The Sufficiency of Scripture: Is God’s Word Enough? Part 2

Hoky BibleYesterday I began a series of articles dealing with the sufficiency of Scripture.  I began by giving a definition and description of sufficiency.  By way of introduction I will briefly review.

Sufficiency means that something is enough to meet the needs of a situation or a proposed end.  It refers to something being what is necessary or desirable for a specified need.  Simply put, if something is sufficient it is just what the doctor ordered.  When it comes to Scripture, God’s Holy Word, it means that the Bible is totally adequate, and competent to meet the needs of every individual Christian in every circumstance of life (see 2 Peter 1:2-3).  Nothing else is needed to guide us in our everyday living.

Most of us would agree that the greater portion of the Church has abandoned this long-held belief in the sufficiency of Scripture.  What some of us may not know is the history of how we have arrived at this place in the life of the Church.  What follows is my attempt to trace the history of biblical interpretation and misinterpretation of Scripture that enabled and emboldened the Church to conclude that God’s word alone is not a sufficient guide for an individual Christian’s life.  I would add to the previous statement that I am by no means alone in my understanding of the history that follows.

Historical Perspective: The Battle for Authority and Sufficiency

Origen and Allegorical Interpretation –

As Philip Schaff has stated, “The question of the source and rule of Christian knowledge lies at the foundation of all theology.” Without a solid foundation all theology must rest on shifting “sand…and great (shall be) its fall” (Matt. 7:26-27). Not withstanding the original attack upon the authority and sufficiency of Scripture in the Garden, the shift from the authority and sufficiency within the Christian Church can be seen with the first formal theory of interpretation, that of Origen (A.D.185-254). His hermeneutic system was fashioned after that of Philo, a Jewish Platonist who adopted the allegorical method in approaching the Hebrew Scriptures. Likewise, Origin applied the allegorical method in his exegesis of Scripture.  Although born out of the best of intentions the problem with Origen’s s hermeneutic method is that it abandoned a normal interpretation for a fanciful, imaginative interpretation that placed the interpreter in the place of authority instead of Scripture itself being the authority. Instead of Scripture having a static meaning (although alive and active as Hebrews 4:12 states) and simply having a basic, intended meaning that anyone could understand, “(he) considered the Bible a living organism (not as Hebrews states), consisting of three elements which answer to the body, soul, and spirit of man, after Platonic psychology.” The outcome was that Origen, like Plato, would allegorize, or spiritualize vast portions of Scripture completely undermining, or destroying the plain, historical sense in which it was intended. In so doing the authority of the word of God was made to be subservient to the interpreter, thereby making it insufficient in itself to direct men into proper living.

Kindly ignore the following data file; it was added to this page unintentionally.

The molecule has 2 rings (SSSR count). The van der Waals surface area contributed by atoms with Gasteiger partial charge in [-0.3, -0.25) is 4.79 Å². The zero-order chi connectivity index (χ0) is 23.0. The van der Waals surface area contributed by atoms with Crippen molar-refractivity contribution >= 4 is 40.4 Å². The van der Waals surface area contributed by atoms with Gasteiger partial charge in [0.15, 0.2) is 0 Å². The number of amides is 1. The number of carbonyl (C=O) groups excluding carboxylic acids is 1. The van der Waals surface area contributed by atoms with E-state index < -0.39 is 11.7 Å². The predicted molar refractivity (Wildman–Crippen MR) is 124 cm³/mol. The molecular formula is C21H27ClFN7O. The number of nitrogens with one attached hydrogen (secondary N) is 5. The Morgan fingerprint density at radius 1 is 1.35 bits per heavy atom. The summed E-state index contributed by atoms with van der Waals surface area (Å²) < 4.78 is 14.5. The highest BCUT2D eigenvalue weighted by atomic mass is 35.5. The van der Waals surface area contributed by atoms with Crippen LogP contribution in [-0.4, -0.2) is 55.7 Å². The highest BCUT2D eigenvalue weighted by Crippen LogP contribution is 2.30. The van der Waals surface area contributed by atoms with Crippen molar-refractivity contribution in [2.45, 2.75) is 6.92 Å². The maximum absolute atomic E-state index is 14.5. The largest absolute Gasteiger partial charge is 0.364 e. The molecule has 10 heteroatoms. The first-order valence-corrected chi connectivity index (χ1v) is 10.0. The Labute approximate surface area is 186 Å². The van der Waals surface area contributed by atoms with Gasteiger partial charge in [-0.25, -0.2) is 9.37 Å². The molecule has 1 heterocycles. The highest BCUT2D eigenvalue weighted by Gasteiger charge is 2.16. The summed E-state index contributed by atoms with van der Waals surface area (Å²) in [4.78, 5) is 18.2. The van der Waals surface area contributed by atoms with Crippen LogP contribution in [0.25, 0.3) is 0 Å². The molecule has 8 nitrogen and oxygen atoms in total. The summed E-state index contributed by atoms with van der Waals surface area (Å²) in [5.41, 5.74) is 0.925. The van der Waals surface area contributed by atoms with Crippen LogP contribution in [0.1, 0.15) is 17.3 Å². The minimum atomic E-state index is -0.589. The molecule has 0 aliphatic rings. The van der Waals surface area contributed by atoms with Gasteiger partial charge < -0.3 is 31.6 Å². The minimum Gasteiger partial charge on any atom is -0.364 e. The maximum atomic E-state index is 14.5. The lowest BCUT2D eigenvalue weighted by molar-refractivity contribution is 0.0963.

Augustine and Dualism –